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Brain Res. 1999 Dec 18;851(1-2):215-20.

Brain endothelial cell production of a neuroprotective cytokine, interleukin-6, in response to noxious stimuli.

Author information

1
Department of Psychology, University of Wisconsin, Madison 53706, USA. treyes@ems.salk.edu

Abstract

Brain endothelial cells (BECs), specialized cells of the blood-brain barrier (BBB), are ideally positioned to monitor and respond to events in the periphery. The present study examined their potential role in transducing immune signals to the brain and in responding to noxious stimuli. BECs were isolated from rhesus monkeys at 3 age points (fetal/neonatal, adult, and very old animals). Cells were then challenged in vitro with either an immune stimulus (interleukin-1 beta (IL-1 beta), or lipopolysaccharide (LPS)) or an oxidative challenge (hypoxia). BECs released interleukin-6 (IL-6), which is known to have neurotrophic and neuroprotective functions. Furthermore, higher amounts of IL-6 were released in both baseline and stimulated conditions by BECs derived from aged animals. This research indicates a pathway whereby immune signals may be communicated to the CNS and has revealed one way that the BBB may protect neuronal survival under challenge conditions.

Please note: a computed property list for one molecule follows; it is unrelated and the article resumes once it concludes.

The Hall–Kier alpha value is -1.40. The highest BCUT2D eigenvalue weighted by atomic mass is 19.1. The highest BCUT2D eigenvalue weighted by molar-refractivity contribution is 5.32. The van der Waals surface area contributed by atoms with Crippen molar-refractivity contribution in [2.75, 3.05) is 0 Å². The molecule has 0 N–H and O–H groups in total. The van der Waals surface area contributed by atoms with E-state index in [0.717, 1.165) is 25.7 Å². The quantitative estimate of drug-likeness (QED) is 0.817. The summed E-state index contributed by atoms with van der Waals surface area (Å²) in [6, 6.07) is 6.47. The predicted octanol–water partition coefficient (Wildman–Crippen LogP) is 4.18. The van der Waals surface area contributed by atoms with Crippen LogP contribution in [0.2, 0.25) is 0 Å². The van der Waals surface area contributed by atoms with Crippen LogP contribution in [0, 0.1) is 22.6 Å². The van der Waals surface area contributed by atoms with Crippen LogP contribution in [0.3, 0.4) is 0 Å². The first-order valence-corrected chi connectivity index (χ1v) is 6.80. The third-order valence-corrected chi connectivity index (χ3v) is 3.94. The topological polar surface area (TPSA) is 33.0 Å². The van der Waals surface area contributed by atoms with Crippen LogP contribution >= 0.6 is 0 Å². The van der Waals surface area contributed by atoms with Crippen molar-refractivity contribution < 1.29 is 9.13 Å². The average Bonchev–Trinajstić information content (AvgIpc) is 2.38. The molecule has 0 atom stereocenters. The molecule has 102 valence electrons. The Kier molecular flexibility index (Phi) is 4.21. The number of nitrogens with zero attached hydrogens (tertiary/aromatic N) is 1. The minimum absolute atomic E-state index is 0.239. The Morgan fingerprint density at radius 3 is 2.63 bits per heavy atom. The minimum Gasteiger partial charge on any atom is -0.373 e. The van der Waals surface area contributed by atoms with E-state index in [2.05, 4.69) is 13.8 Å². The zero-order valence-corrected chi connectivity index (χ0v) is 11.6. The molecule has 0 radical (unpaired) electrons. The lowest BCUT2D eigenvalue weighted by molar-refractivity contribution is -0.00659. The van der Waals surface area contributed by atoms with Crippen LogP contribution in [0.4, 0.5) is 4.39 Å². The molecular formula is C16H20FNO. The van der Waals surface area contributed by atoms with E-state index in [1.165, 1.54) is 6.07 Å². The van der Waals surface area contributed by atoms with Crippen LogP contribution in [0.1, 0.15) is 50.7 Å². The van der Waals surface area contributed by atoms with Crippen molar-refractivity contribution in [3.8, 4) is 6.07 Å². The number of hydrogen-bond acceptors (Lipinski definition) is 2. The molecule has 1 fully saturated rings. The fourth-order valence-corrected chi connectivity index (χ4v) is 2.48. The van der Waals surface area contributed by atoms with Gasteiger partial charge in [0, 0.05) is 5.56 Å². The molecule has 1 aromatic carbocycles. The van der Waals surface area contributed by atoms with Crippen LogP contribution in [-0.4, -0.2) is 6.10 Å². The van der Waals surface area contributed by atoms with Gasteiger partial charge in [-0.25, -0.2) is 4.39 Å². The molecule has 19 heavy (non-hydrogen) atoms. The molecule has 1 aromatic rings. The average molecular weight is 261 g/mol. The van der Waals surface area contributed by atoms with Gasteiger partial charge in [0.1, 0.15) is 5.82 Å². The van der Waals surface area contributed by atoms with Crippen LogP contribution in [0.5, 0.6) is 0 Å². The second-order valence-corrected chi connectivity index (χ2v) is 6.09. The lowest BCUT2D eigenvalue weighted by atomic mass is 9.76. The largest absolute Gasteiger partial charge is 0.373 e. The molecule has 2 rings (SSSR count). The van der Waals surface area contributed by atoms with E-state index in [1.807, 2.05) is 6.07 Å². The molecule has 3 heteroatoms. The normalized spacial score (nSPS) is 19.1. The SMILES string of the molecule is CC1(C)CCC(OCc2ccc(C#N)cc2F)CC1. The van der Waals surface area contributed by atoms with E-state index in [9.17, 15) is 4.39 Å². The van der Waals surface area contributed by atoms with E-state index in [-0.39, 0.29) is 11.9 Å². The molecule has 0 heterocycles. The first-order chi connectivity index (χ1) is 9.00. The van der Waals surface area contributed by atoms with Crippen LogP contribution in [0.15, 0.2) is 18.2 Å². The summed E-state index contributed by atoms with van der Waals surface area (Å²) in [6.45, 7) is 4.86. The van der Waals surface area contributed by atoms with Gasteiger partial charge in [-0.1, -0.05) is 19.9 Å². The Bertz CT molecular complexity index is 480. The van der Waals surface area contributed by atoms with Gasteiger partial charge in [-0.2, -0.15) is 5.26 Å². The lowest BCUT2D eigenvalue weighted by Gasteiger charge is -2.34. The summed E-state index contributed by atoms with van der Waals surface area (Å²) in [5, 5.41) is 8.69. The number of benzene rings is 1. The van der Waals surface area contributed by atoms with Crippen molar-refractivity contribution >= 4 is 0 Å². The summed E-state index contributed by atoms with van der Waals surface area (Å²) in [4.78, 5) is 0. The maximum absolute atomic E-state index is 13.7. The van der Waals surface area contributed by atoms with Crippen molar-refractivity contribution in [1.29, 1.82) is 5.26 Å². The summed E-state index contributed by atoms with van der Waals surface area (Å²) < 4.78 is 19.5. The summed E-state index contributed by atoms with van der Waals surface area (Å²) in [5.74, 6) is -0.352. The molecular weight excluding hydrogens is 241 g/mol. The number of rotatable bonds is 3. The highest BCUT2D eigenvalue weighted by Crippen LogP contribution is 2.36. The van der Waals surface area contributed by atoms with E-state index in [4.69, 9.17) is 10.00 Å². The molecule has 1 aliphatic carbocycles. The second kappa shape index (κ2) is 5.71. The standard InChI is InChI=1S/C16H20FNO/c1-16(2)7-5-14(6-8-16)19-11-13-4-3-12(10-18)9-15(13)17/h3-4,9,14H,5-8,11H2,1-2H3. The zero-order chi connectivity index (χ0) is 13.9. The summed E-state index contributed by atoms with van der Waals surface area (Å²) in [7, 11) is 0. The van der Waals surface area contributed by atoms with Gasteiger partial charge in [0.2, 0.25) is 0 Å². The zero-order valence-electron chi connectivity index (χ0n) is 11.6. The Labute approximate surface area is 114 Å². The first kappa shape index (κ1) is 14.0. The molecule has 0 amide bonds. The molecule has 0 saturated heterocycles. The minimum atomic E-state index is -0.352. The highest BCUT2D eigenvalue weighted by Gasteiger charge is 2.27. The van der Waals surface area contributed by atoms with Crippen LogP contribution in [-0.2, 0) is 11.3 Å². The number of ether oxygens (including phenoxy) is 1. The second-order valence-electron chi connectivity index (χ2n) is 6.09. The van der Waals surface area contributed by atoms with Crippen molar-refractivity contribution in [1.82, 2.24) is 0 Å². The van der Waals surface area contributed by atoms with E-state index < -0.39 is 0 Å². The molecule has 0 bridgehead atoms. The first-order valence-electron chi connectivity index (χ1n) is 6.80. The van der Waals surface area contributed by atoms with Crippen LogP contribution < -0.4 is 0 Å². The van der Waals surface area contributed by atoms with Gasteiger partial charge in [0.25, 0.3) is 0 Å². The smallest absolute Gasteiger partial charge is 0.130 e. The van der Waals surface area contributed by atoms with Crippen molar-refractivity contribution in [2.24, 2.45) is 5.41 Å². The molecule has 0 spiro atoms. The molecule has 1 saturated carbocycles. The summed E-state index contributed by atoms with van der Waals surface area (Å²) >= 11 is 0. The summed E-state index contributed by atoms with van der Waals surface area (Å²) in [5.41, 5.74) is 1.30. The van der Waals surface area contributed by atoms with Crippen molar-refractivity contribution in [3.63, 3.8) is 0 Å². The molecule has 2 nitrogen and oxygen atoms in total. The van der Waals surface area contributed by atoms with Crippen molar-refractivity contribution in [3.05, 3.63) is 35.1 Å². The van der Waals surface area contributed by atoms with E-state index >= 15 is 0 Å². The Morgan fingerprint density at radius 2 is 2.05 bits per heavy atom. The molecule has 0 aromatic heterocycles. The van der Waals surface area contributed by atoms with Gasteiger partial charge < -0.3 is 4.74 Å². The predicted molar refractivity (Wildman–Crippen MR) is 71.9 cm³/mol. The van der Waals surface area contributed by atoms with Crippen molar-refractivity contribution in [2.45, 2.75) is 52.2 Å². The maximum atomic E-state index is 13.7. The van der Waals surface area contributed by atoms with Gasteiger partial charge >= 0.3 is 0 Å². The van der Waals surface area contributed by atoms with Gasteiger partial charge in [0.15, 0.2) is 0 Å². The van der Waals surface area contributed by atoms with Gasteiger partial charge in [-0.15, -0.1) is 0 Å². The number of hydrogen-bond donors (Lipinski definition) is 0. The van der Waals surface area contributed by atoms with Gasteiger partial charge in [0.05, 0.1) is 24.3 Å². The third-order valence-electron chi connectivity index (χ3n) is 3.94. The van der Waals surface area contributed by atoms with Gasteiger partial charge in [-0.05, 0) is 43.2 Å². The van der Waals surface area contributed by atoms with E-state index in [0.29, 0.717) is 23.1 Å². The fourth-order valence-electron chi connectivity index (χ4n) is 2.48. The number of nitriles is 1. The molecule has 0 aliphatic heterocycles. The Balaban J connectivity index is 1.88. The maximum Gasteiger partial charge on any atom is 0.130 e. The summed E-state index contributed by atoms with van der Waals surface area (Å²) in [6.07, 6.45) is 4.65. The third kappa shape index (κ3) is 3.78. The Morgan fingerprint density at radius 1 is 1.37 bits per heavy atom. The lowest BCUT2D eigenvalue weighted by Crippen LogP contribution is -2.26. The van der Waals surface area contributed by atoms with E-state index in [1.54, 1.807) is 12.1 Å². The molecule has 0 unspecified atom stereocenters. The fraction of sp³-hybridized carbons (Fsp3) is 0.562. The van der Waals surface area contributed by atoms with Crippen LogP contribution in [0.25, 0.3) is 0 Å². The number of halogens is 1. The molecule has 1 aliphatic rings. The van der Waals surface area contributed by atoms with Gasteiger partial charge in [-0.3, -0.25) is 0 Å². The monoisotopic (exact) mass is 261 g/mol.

PMID:
10642846
DOI:
10.1016/s0006-8993(99)02189-7
[Indexed for MEDLINE]

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